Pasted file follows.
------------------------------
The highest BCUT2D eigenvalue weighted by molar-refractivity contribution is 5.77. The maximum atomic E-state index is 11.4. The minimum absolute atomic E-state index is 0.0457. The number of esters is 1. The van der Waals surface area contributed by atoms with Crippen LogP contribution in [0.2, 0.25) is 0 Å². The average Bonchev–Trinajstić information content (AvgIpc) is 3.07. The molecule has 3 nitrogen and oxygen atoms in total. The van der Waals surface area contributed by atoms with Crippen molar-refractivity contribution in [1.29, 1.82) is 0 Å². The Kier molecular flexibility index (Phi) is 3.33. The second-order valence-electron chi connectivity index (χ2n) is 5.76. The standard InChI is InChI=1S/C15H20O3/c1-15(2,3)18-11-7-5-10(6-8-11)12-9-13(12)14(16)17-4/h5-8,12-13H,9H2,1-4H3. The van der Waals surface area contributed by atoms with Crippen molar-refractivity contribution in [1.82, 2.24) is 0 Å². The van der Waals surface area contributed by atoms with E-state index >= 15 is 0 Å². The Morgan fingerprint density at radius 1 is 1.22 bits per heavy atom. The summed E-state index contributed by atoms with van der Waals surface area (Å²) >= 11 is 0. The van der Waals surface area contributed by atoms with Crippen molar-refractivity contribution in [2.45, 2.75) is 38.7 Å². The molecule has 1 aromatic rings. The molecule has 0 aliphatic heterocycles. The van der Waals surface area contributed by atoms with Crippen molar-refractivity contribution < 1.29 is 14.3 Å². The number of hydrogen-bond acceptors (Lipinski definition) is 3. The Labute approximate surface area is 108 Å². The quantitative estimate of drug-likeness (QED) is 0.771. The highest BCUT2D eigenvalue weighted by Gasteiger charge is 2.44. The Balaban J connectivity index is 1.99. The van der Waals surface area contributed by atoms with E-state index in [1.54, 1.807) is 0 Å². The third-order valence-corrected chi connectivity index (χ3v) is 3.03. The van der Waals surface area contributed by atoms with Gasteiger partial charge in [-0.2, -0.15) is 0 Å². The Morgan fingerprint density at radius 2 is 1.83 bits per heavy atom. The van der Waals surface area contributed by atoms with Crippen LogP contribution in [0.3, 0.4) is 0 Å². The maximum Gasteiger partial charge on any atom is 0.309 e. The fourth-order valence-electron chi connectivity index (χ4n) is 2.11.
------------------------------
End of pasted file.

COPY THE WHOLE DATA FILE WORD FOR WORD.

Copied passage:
The highest BCUT2D eigenvalue weighted by molar-refractivity contribution is 5.77. The maximum atomic E-state index is 11.4. The minimum absolute atomic E-state index is 0.0457. The number of esters is 1. The van der Waals surface area contributed by atoms with Crippen LogP contribution in [0.2, 0.25) is 0 Å². The average Bonchev–Trinajstić information content (AvgIpc) is 3.07. The molecule has 3 nitrogen and oxygen atoms in total. The van der Waals surface area contributed by atoms with Crippen molar-refractivity contribution in [1.29, 1.82) is 0 Å². The Kier molecular flexibility index (Phi) is 3.33. The second-order valence-electron chi connectivity index (χ2n) is 5.76. The standard InChI is InChI=1S/C15H20O3/c1-15(2,3)18-11-7-5-10(6-8-11)12-9-13(12)14(16)17-4/h5-8,12-13H,9H2,1-4H3. The van der Waals surface area contributed by atoms with Crippen molar-refractivity contribution in [1.82, 2.24) is 0 Å². The van der Waals surface area contributed by atoms with E-state index >= 15 is 0 Å². The Morgan fingerprint density at radius 1 is 1.22 bits per heavy atom. The summed E-state index contributed by atoms with van der Waals surface area (Å²) >= 11 is 0. The van der Waals surface area contributed by atoms with Crippen molar-refractivity contribution in [2.45, 2.75) is 38.7 Å². The molecule has 1 aromatic rings. The molecule has 0 aliphatic heterocycles. The van der Waals surface area contributed by atoms with Crippen molar-refractivity contribution < 1.29 is 14.3 Å². The number of hydrogen-bond acceptors (Lipinski definition) is 3. The Labute approximate surface area is 108 Å². The quantitative estimate of drug-likeness (QED) is 0.771. The highest BCUT2D eigenvalue weighted by Gasteiger charge is 2.44. The Balaban J connectivity index is 1.99. The van der Waals surface area contributed by atoms with E-state index in [1.54, 1.807) is 0 Å². The third-order valence-corrected chi connectivity index (χ3v) is 3.03. The van der Waals surface area contributed by atoms with Gasteiger partial charge in [-0.2, -0.15) is 0 Å². The Morgan fingerprint density at radius 2 is 1.83 bits per heavy atom. The van der Waals surface area contributed by atoms with Crippen LogP contribution in [0.3, 0.4) is 0 Å². The maximum Gasteiger partial charge on any atom is 0.309 e. The fourth-order valence-electron chi connectivity index (χ4n) is 2.11.